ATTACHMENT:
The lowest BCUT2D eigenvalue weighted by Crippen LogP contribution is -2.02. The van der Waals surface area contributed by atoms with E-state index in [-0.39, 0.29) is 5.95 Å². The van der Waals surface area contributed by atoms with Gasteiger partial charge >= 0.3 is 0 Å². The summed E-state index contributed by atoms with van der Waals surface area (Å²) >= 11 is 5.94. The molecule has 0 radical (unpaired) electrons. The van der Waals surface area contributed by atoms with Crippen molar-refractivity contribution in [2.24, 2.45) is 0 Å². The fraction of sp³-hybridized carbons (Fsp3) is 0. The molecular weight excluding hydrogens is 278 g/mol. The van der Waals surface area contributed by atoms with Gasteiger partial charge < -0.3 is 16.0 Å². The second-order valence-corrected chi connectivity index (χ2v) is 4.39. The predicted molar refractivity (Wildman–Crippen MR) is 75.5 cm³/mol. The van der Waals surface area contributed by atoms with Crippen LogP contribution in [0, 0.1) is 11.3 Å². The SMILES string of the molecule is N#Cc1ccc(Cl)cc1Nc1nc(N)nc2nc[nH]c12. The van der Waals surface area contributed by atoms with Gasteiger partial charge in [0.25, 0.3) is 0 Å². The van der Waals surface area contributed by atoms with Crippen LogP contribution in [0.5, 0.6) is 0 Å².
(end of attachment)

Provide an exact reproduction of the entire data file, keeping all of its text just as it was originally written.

The lowest BCUT2D eigenvalue weighted by Crippen LogP contribution is -2.02. The van der Waals surface area contributed by atoms with E-state index in [-0.39, 0.29) is 5.95 Å². The van der Waals surface area contributed by atoms with Gasteiger partial charge >= 0.3 is 0 Å². The summed E-state index contributed by atoms with van der Waals surface area (Å²) >= 11 is 5.94. The molecule has 0 radical (unpaired) electrons. The van der Waals surface area contributed by atoms with Crippen molar-refractivity contribution in [2.24, 2.45) is 0 Å². The fraction of sp³-hybridized carbons (Fsp3) is 0. The molecular weight excluding hydrogens is 278 g/mol. The van der Waals surface area contributed by atoms with Gasteiger partial charge < -0.3 is 16.0 Å². The second-order valence-corrected chi connectivity index (χ2v) is 4.39. The predicted molar refractivity (Wildman–Crippen MR) is 75.5 cm³/mol. The van der Waals surface area contributed by atoms with Crippen LogP contribution in [0, 0.1) is 11.3 Å². The SMILES string of the molecule is N#Cc1ccc(Cl)cc1Nc1nc(N)nc2nc[nH]c12. The van der Waals surface area contributed by atoms with Gasteiger partial charge in [0.25, 0.3) is 0 Å². The van der Waals surface area contributed by atoms with Crippen LogP contribution in [0.5, 0.6) is 0 Å².